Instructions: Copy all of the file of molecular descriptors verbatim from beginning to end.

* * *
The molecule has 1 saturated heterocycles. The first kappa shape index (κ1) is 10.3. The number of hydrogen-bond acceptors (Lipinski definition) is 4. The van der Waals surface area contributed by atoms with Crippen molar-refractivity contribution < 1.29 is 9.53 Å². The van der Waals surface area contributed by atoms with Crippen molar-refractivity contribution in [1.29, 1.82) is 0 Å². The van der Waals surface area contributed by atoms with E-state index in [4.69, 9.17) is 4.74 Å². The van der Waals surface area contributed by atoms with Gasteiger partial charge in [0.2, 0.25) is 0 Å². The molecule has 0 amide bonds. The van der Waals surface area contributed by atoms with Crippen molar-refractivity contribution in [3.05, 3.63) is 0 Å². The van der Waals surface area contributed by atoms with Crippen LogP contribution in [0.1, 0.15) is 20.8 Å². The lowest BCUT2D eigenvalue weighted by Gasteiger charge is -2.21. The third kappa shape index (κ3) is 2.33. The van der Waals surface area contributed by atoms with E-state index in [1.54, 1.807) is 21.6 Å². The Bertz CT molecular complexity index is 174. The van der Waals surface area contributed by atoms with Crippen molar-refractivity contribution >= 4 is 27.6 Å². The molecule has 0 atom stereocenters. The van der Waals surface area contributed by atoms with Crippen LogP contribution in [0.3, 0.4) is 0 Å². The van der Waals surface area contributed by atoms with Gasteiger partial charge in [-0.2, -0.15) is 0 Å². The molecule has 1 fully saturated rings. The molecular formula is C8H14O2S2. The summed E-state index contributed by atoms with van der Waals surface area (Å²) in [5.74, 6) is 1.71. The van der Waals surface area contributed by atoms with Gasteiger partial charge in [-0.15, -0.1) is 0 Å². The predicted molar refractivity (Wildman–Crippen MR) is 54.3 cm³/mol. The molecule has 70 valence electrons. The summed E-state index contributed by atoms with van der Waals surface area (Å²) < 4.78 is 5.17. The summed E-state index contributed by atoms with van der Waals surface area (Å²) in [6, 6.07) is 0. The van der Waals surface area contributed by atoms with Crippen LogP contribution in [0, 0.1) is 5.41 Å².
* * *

The molecule has 1 saturated heterocycles. The first kappa shape index (κ1) is 10.3. The number of hydrogen-bond acceptors (Lipinski definition) is 4. The van der Waals surface area contributed by atoms with Crippen molar-refractivity contribution < 1.29 is 9.53 Å². The van der Waals surface area contributed by atoms with Crippen molar-refractivity contribution in [1.29, 1.82) is 0 Å². The van der Waals surface area contributed by atoms with E-state index in [4.69, 9.17) is 4.74 Å². The van der Waals surface area contributed by atoms with Gasteiger partial charge in [0.2, 0.25) is 0 Å². The molecule has 0 amide bonds. The van der Waals surface area contributed by atoms with Crippen molar-refractivity contribution in [3.05, 3.63) is 0 Å². The van der Waals surface area contributed by atoms with Crippen LogP contribution in [0.1, 0.15) is 20.8 Å². The lowest BCUT2D eigenvalue weighted by Gasteiger charge is -2.21. The third kappa shape index (κ3) is 2.33. The van der Waals surface area contributed by atoms with E-state index in [1.54, 1.807) is 21.6 Å². The Bertz CT molecular complexity index is 174. The van der Waals surface area contributed by atoms with Crippen molar-refractivity contribution >= 4 is 27.6 Å². The molecule has 0 atom stereocenters. The van der Waals surface area contributed by atoms with Crippen LogP contribution in [0.3, 0.4) is 0 Å². The van der Waals surface area contributed by atoms with Gasteiger partial charge in [-0.2, -0.15) is 0 Å². The molecule has 1 fully saturated rings. The molecular formula is C8H14O2S2. The summed E-state index contributed by atoms with van der Waals surface area (Å²) in [5.74, 6) is 1.71. The van der Waals surface area contributed by atoms with Gasteiger partial charge in [-0.15, -0.1) is 0 Å². The predicted molar refractivity (Wildman–Crippen MR) is 54.3 cm³/mol. The molecule has 70 valence electrons. The summed E-state index contributed by atoms with van der Waals surface area (Å²) < 4.78 is 5.17. The summed E-state index contributed by atoms with van der Waals surface area (Å²) in [6, 6.07) is 0. The van der Waals surface area contributed by atoms with Crippen LogP contribution in [0, 0.1) is 5.41 Å².